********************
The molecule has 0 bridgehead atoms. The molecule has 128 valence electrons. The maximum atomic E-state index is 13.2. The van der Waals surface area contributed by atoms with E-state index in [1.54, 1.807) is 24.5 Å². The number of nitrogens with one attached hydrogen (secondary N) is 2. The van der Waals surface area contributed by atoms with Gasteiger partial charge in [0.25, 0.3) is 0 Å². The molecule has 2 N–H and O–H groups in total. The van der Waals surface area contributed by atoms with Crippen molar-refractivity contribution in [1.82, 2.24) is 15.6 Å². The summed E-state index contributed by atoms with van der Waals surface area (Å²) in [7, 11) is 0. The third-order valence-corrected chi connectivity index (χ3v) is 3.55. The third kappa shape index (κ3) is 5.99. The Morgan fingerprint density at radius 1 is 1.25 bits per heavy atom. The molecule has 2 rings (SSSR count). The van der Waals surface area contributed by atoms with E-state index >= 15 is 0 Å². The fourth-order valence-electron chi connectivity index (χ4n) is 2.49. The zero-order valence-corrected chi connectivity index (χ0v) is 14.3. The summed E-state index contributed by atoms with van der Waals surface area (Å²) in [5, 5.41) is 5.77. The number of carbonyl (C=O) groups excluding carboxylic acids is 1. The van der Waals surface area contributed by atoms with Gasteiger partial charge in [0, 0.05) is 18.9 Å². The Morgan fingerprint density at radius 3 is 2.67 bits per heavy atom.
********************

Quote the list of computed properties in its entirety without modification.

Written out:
The molecule has 0 bridgehead atoms. The molecule has 128 valence electrons. The maximum atomic E-state index is 13.2. The van der Waals surface area contributed by atoms with E-state index in [1.54, 1.807) is 24.5 Å². The number of nitrogens with one attached hydrogen (secondary N) is 2. The van der Waals surface area contributed by atoms with Gasteiger partial charge in [0.25, 0.3) is 0 Å². The molecule has 2 N–H and O–H groups in total. The van der Waals surface area contributed by atoms with Crippen molar-refractivity contribution in [1.82, 2.24) is 15.6 Å². The summed E-state index contributed by atoms with van der Waals surface area (Å²) in [7, 11) is 0. The third-order valence-corrected chi connectivity index (χ3v) is 3.55. The third kappa shape index (κ3) is 5.99. The Morgan fingerprint density at radius 1 is 1.25 bits per heavy atom. The molecule has 2 rings (SSSR count). The van der Waals surface area contributed by atoms with E-state index >= 15 is 0 Å². The fourth-order valence-electron chi connectivity index (χ4n) is 2.49. The zero-order valence-corrected chi connectivity index (χ0v) is 14.3. The summed E-state index contributed by atoms with van der Waals surface area (Å²) in [5, 5.41) is 5.77. The number of carbonyl (C=O) groups excluding carboxylic acids is 1. The van der Waals surface area contributed by atoms with Gasteiger partial charge in [0, 0.05) is 18.9 Å². The Morgan fingerprint density at radius 3 is 2.67 bits per heavy atom.